Meanwhile, a story in the National Post reported “figures released to the NDP on Wednesday show that total government spending on hospitality reached $556,880 last fiscal year, up from $435,280 the previous year.”

Hm. We have a federal budget of more than $230,000,000,000. Hm. That seems to make around 4/1000ths of one per cent of the federal budget.

And as the partner of a public servant, I can tell you a couple of things. She rarely travels. Her travel requests are usually approved by three layers of management, up to either an assistant deputy minister or the deputy minister. She’s fought — and lost — battles to offer people coffee at full-day meetings. Food? Hah. Paid venues for meetings? Don’t bother asking. While I’ve no doubt that other departments aren’t as parsimonious, I somehow doubt mimosas in the morning and martinis at lunch whilst basking in a sauna are regularly — if ever — on the menu.

For those of us inside the Queensway, this sort of rule-making seems a bit like outlawing public servants buying themselves Ferraris. Sure, we don’t WANT that to happen. But how often does it happen anyway?

Moving on to the provincial story. Apparently, the Toronto Star is wrestling with the provincial government to obtain reports into the Internet surfing habits of civil servants. According to the story,

the government has spent the better part of a year arguing that taxpayers have no right to know how much time civil servants spend on social media sites, sports and entertainment websites or trying to access websites that show porn or promote “Racism and Hate” or “Drugs.”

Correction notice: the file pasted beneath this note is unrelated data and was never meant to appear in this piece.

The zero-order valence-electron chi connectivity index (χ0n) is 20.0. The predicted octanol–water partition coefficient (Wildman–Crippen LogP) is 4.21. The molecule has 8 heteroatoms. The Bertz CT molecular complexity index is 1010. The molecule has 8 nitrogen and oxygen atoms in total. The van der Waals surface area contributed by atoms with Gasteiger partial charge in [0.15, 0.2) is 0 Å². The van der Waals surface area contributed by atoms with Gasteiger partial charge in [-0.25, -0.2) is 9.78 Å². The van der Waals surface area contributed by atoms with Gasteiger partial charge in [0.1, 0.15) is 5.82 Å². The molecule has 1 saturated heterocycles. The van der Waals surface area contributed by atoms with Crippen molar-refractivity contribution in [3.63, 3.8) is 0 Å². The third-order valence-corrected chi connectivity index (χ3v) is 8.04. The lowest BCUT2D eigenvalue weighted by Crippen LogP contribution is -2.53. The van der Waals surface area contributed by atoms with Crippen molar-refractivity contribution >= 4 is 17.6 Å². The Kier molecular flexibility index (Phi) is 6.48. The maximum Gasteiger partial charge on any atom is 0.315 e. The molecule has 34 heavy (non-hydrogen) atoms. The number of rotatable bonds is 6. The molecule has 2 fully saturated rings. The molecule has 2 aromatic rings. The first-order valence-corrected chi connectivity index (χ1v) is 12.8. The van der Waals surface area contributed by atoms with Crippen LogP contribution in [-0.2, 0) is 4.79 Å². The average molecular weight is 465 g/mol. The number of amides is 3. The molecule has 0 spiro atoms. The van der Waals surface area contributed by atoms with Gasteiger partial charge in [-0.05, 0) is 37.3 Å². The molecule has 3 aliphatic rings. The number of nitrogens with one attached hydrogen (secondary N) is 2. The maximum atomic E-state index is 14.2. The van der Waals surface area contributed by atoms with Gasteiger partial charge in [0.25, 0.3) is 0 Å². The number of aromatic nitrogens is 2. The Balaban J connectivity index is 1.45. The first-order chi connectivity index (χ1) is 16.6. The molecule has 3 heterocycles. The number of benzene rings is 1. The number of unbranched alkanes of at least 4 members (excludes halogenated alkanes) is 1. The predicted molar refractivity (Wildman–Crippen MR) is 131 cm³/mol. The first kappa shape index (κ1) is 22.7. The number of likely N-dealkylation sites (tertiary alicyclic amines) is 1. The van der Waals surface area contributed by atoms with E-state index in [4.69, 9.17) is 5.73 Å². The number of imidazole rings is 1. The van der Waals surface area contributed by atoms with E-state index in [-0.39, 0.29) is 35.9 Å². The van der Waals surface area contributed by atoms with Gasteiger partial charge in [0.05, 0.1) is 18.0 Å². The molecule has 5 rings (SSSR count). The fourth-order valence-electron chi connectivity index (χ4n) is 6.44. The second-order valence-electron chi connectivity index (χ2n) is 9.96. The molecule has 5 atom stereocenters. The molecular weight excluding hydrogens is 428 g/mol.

Keep in mind that the government of Ontario blocks social media sites like Facebook and Youtube from its networks already. The reports the Star wants to obtain are those of investigations carried out by the province’s IT security folks. So why wouldn’t the government release such reports. One reason cited is the confidentiality of HR matters. I can see that being a concern. But I suspect there’s a fear of the “GOTCHA!” story that would result: “The Toronto Star has learned that one bureaucrat spent six hours per day watching Danish pornography…”

There’s a perception that public servants at all levels have it pretty soft. The concern that I have is that stories and initiatives like this play into the hands of solidifying that perception based on some incredibly unrepresentative samples. As a communicator, I understand the power of symbols to lead. The question is: in what direction do we want these symbols to lead us?

UPDATED: Alberta Health Services CEO puts in a crummy (crumby?) media performance

As if we didn’t need proof that media training is an ongoing need from Rob Ford’s interview with As it Happens.

Check out how Stephen Duckett, Alberta’s top health-care bureaucrat deals with media:

That’s 134 seconds of pain that could have been avoided by a little less flippancy and a little more diplomacy.

Mitigating this: a full and clear apology and acknowledgement that he muffed it. Good on him for that.

UPDATED: Monday, November 22: The leader of Alberta’s Opposition Liberal party is calling for Duckett’s resignation. Meanwhile, a government backbencher has been expelled from caucus over a rather intemperate e-mail he sent quite broadly last week. Seems like a high-pressure time in Alberta’s health sector.

Member vs. non-member prices: recruitment inside out?

Is the price right?

... or IS it?

I get lots of invitations to events related to public relations, usually from local chapters of professional associations like CPRS or IABC or business groups like the Ottawa Chamber of Commerce, or from companies like Ragan Communications. Quite often, the pricing structure for an event – a breakfast, a webinar, a professional development session, whatever – goes like this: